“My Favorite Things” celebrates finding the good, which Maria later does after being rejected by the captain. “Do-Re-Mi” teaches a lesson in music to the children as they hop and frolic in nature and relish in the manmade, such as bicycles and a carriage, to a tune which imparts hierarchical knowledge as they experience the world for the first time. Music is crucially meaningful, not temporarily beneficial, in The Sound of Music. By the end of the first hour, the captain is at last in harmony with his children, reprising the title tune and infusing its initial theme of solitude with solidarity, as he reawakens to the value of family, his family, does his own mea culpa, and pleads with Maria, whom he has fired, to stay on. The yodeling song cements this bond, with “Edelweiss” performed with solemnity as the children explicitly choose to embrace their father’s seriousness one by one, displaying both loyalty and ability to their tutor, Maria.
The Austrian folk dance between the captain and Maria is beautifully framed, shot and choreographed as it expresses the movie’s playful, romantic sense of life—he tells her: “I’m sure you’ll make a very fine nun”—before the baroness desecrates what’s holy in the secular, sexual sense between man and woman just before intermission. The last shot of Maria exiting the Von Trapps’ manor mirrors her earlier entrance into the captain’s home. As the poster art suggests, the music is lilting, light and cheerful, countering the harsh, dark and funereal sensibility of the swastika and its philosophy. The Sound of Music is as striking and enduring as it is in expressing gaiety because, and only because, it contrasts with the heavy, serious political theme. This is elementary in each design detail of every scene.
Maria’s story is framed as her search for meaning in life, through an affiliation with the Catholic Church. As in The Painted Veil, the Church’s maternal nun figure (Peggy Wood) possesses an enlightened view of Catholicism. “Climb Ev’ry Mountain” is a song of life lived in the moment, here on earth, whatever its ecclesiastical implications. The reverend mother all but advises Maria to fight for a man, fight for love and fight for herself. It is a song of self-assertion. The Sound of Music is a Cinderella story—the tale of a prince and a country girl, an aristocrat and his servant—pitting baroness against governess. While the baroness seeks the worst of man and turns the other cheek, away from her knowledge of the captain’s true love and from the Nazis, the governess seeks the best of man and refuses not to see the truth, whether challenging the captain when she thinks he’s wrong or standing by him when she knows he’s right.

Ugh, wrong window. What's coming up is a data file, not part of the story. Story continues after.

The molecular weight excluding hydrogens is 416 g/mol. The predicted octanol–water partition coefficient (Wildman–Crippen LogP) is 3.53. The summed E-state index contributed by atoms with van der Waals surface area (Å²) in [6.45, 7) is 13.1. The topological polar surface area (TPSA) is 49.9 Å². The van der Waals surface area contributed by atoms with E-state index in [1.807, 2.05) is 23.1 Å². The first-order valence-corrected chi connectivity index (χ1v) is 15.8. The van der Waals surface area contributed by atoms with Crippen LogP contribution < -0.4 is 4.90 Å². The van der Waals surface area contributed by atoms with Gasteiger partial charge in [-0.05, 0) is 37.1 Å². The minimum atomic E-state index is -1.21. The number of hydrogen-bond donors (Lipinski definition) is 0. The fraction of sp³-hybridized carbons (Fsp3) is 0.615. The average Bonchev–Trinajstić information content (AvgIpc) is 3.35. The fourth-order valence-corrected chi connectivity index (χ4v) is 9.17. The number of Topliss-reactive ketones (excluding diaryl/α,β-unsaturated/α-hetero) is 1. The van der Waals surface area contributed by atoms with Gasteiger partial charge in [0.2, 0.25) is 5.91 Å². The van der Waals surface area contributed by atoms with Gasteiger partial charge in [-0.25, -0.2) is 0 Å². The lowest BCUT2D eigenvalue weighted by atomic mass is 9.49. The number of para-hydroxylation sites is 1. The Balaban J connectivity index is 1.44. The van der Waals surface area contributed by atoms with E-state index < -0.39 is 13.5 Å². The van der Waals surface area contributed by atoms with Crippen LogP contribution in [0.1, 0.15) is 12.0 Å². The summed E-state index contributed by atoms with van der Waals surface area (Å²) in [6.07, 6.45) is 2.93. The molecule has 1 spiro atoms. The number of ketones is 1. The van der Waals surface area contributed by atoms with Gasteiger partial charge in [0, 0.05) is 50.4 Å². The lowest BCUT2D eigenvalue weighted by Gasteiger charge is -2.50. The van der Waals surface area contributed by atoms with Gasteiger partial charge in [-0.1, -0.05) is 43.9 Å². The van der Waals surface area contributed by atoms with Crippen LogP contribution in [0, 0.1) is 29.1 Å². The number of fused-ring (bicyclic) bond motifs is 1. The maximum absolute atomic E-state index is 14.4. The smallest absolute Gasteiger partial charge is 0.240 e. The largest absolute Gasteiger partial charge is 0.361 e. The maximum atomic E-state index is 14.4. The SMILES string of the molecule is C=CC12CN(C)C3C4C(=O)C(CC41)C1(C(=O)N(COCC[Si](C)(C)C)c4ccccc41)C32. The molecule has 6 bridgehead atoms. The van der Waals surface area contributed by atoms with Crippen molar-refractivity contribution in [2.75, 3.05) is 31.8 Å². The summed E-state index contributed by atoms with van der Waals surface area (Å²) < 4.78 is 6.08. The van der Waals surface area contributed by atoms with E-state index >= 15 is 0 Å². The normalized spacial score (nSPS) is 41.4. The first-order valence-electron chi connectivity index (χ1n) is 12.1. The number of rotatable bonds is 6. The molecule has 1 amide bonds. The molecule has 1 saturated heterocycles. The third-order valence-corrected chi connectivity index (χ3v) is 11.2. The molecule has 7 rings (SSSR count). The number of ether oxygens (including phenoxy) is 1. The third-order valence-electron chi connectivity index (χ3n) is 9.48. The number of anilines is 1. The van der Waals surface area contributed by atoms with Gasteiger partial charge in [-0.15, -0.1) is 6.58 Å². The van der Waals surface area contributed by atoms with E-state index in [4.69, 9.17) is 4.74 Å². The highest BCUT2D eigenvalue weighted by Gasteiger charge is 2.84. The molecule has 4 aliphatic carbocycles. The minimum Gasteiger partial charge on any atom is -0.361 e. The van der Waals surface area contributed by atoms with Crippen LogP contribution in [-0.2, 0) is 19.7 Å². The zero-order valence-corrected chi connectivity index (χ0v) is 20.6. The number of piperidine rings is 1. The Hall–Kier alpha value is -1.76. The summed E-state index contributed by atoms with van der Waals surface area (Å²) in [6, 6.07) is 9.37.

What the reverend mother has to say about this part of the plot is important, too. Hers is a comparatively secular blessing consistent with the movie’s heroic nuns who act to physically stop the Nazis. Suggesting that Maria should actively look to her own life as the standard of value, she asks: “And have you?” Maria’s contemplative, absolutist, and egoistic, answer—”I think I have. I know I have.”—precedes her wedding, reprising the nuns’ song about solving “a problem like Maria”, who is neither a will of a wisp nor a clown. Wedding bells ring, transitioning to a bell ringing as the agents of total government control march into Austria, with affable appeaser Max imploring the captain that “the thing to do these days is to get along with everybody” before the captain rips the Nazi flag and the family takes refuge behind gravestones at the mercy of a nun who is foremost kind old woman.
Julie Andrews as would-be Sister Maria deserves singing credit, of course, though the film’s success owes equally to its commanding hero, portrayed by sunburnt, daring and handsome Christopher Plummer, who plays Captain Von Trapp as what today’s intellectuals might call an “extremist” for liberty and individualism. After all, he thinks forbidden thoughts and abandons his country and his vast property for an act on principle: a life for his family in liberty, not tyranny. The sound of music is, in this sense, subservient to the reality of philosophy.
Fifty years later, most remember only the music.
The Sound of Music is popular, I suspect, because it is close to sublime but also because it is mixed, romanticizing religion and minimizing Nazi Germany, pushing audiences not to think seriously about philosophy, while elevating the good. Like Life is Beautiful (1997), as against Bob Fosse’s dark, decadent Cabaret (1972), this light, entertaining and partially serious musical epic featuring wonderful songs of life commits a small yet crucial error in its depiction of goodness; it portrays the good and the innocent as merely separate from, rather than superior to, the evil and the monstrous.
That the hills are alive, to borrow the title song’s iconic line, is contingent upon whether one is free to live. As much as there is to enjoy in The Sound of Music‘s melodious splendor—and the movie musical is spectacular—in what amounts to a wholesome family’s secular triumph, it mitigates an essential moral contrast and condemnation, leaving me pondering whether William Wyler’s more serious version might have made something good even better.
Blu-Ray & DVD Review